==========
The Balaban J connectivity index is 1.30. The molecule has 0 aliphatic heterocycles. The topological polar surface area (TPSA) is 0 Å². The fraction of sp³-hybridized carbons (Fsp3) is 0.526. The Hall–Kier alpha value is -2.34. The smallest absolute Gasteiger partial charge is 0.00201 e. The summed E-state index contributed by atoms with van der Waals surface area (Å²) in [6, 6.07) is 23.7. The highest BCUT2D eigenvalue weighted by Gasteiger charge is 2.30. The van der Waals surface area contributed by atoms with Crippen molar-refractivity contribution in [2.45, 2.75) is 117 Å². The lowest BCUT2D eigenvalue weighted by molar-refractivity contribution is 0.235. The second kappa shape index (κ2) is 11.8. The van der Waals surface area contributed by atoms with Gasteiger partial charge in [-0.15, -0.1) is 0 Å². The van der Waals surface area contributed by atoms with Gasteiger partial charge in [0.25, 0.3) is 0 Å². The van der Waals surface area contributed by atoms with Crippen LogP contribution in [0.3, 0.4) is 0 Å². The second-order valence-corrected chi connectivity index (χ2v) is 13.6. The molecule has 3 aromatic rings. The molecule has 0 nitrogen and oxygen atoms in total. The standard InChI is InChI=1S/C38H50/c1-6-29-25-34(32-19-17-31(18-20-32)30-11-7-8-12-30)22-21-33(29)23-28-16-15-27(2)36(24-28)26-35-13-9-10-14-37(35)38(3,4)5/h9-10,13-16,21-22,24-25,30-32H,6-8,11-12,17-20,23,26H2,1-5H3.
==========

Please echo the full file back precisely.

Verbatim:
The Balaban J connectivity index is 1.30. The molecule has 0 aliphatic heterocycles. The topological polar surface area (TPSA) is 0 Å². The fraction of sp³-hybridized carbons (Fsp3) is 0.526. The Hall–Kier alpha value is -2.34. The smallest absolute Gasteiger partial charge is 0.00201 e. The summed E-state index contributed by atoms with van der Waals surface area (Å²) in [6, 6.07) is 23.7. The highest BCUT2D eigenvalue weighted by Gasteiger charge is 2.30. The van der Waals surface area contributed by atoms with Crippen molar-refractivity contribution in [2.45, 2.75) is 117 Å². The lowest BCUT2D eigenvalue weighted by molar-refractivity contribution is 0.235. The second kappa shape index (κ2) is 11.8. The van der Waals surface area contributed by atoms with Gasteiger partial charge in [-0.15, -0.1) is 0 Å². The van der Waals surface area contributed by atoms with Gasteiger partial charge in [0.25, 0.3) is 0 Å². The van der Waals surface area contributed by atoms with Crippen LogP contribution in [0.3, 0.4) is 0 Å². The second-order valence-corrected chi connectivity index (χ2v) is 13.6. The molecule has 3 aromatic rings. The molecule has 0 nitrogen and oxygen atoms in total. The standard InChI is InChI=1S/C38H50/c1-6-29-25-34(32-19-17-31(18-20-32)30-11-7-8-12-30)22-21-33(29)23-28-16-15-27(2)36(24-28)26-35-13-9-10-14-37(35)38(3,4)5/h9-10,13-16,21-22,24-25,30-32H,6-8,11-12,17-20,23,26H2,1-5H3.